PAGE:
Today’s Post by Joe Farace
Back when I was shooting film, I would never have gone into an assignment or make an important image before testing the concept and the gear used. For medium and large format shoots, I used expensive Polaroid film to make tests before clicking the shutter with real film or shoot test rolls of 35mm film before trying a new technique or new gear.
Along comes digital capture with its instant feedback though LCD screens and everybody thinks testing isn’t required; the idea being that you could just test as you went along. This created a secondary phenomenon where some shooters thought they no longer needed a back up. After all any problems would be immediately visible but some of us never thought about what would they do if there was a problem. And believe me gear failures occur, even with new equipment.
Not all LCD screens are accurate as far as color, contrast and brightness, especially not as accurate as the color correct monitor on your desk that you use to process images in Photoshop or Lightroom. Surprises constantly lurk, so you need to test.
How I made this shot: I photographed this classic Ford while vising the (now closed) J&R Auto Museum in Rio Ranch, NM. Camera used was a Canon EOS 50D with Tamron 18-270mm f/3.5-6.3 Di II VC PZD lens at 18mm. Exposure was 1/20 sec at f/3.5 and ISO 800.
Let me tell you a story: Prior to making an out-of-state trip, I tested a new wide-angle zoom lens at a car show but discovered in actual shooting that the widest setting was so wide—how wide was it?—that it was impossible to shoot any of the cars without getting too much extraneous detail, including people walking into the shot. The camera’s LCD also showed there was some slight vignetting even with the lens hood off but when I looked at images on my monitor the vignetting was much worse than I thought. This lens was not going to make the trip with but I found out now, not when I was on the road.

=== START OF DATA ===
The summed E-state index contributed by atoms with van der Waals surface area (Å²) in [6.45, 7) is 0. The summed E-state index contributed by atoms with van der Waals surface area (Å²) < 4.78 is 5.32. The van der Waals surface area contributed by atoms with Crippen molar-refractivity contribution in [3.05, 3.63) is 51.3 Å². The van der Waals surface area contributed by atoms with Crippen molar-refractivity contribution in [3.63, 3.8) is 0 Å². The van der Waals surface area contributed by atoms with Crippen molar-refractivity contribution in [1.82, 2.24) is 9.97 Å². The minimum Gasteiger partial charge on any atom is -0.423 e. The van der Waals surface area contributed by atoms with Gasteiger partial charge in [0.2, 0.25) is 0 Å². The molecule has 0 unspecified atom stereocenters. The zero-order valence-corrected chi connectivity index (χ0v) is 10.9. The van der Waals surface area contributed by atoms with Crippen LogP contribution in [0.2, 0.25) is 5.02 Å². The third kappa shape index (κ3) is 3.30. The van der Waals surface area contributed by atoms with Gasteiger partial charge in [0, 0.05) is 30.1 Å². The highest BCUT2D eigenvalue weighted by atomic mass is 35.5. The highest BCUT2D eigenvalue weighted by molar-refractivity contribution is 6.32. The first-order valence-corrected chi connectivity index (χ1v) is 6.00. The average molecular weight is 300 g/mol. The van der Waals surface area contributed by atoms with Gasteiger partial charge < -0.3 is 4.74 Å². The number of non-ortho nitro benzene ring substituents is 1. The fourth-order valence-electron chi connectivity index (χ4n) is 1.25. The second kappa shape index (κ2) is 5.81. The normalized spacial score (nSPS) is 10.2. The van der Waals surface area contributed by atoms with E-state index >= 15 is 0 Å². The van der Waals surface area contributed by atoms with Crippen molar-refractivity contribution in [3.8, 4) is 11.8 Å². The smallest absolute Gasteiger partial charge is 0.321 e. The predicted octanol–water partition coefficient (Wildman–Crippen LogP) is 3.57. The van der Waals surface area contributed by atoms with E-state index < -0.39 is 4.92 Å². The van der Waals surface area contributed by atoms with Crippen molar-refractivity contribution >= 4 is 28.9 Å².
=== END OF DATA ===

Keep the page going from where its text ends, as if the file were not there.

Testing also helps you plan ahead for the inevitable moments of stupidity or what I call “stupid photographer’s tricks.” When photographing a car show in Golden, CO I brought along a pinhole camera that shot a wide aspect ratio for fun. I was happily shooting away up until Mary and I took a lunch break and where I accidentally knocked the camera onto the floor. (I’ll admit that I’m a but of a klutz.) The camera’s back popped off! And yes it was loaded with film. It landed on the back side, so I slipped the back on and went into the Men’s room and turned off the lights to securely fasten the back. What this unplanned test showed me was more than exposure or the angle of coverage but that I needed to bring some gaffers tape to keep the back securely closed. I did loose one and a half of the wide panoramic frames but at least I had some images.
There’s an old expression: Experienced carpenters recommend that you should measure twice and cut once. I think that we photographers should test twice and shoot once. And remember, while there are no perfect photographs, that shouldn’t stop us from trying.
If you enjoyed today’s blog post and would like to treat me to a cup of Earl Grey tea ($2.50), please click here. And if you do, thanks so much.
Along with photographer Barry Staver, Joe is co-author of Better Available Light Digital Photography that’s out-of-print but new copies are available for $21.88 or used copies for giveaway prices—less than three bucks—from Amazon, as I write this. The Kindle version, for some reason, is expensive.